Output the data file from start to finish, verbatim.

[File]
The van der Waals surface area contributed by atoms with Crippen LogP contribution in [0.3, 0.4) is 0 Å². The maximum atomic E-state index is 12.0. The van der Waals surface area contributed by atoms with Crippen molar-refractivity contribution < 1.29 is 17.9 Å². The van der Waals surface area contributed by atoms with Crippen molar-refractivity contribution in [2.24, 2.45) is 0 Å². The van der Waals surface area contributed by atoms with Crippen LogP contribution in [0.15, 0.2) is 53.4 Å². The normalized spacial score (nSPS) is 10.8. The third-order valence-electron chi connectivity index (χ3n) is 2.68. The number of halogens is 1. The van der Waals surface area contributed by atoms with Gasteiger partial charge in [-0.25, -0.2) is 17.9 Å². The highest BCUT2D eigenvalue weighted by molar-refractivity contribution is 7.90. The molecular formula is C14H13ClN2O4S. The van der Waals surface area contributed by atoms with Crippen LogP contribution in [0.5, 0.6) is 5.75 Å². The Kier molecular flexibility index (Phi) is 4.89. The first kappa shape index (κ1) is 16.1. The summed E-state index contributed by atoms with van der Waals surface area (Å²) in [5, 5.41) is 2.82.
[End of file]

The van der Waals surface area contributed by atoms with Crippen LogP contribution in [0.3, 0.4) is 0 Å². The maximum atomic E-state index is 12.0. The van der Waals surface area contributed by atoms with Crippen molar-refractivity contribution < 1.29 is 17.9 Å². The van der Waals surface area contributed by atoms with Crippen molar-refractivity contribution in [2.24, 2.45) is 0 Å². The van der Waals surface area contributed by atoms with Crippen LogP contribution in [0.15, 0.2) is 53.4 Å². The normalized spacial score (nSPS) is 10.8. The third-order valence-electron chi connectivity index (χ3n) is 2.68. The number of halogens is 1. The van der Waals surface area contributed by atoms with Gasteiger partial charge in [-0.25, -0.2) is 17.9 Å². The highest BCUT2D eigenvalue weighted by molar-refractivity contribution is 7.90. The molecular formula is C14H13ClN2O4S. The van der Waals surface area contributed by atoms with Crippen LogP contribution in [0.5, 0.6) is 5.75 Å². The Kier molecular flexibility index (Phi) is 4.89. The first kappa shape index (κ1) is 16.1. The summed E-state index contributed by atoms with van der Waals surface area (Å²) in [5, 5.41) is 2.82.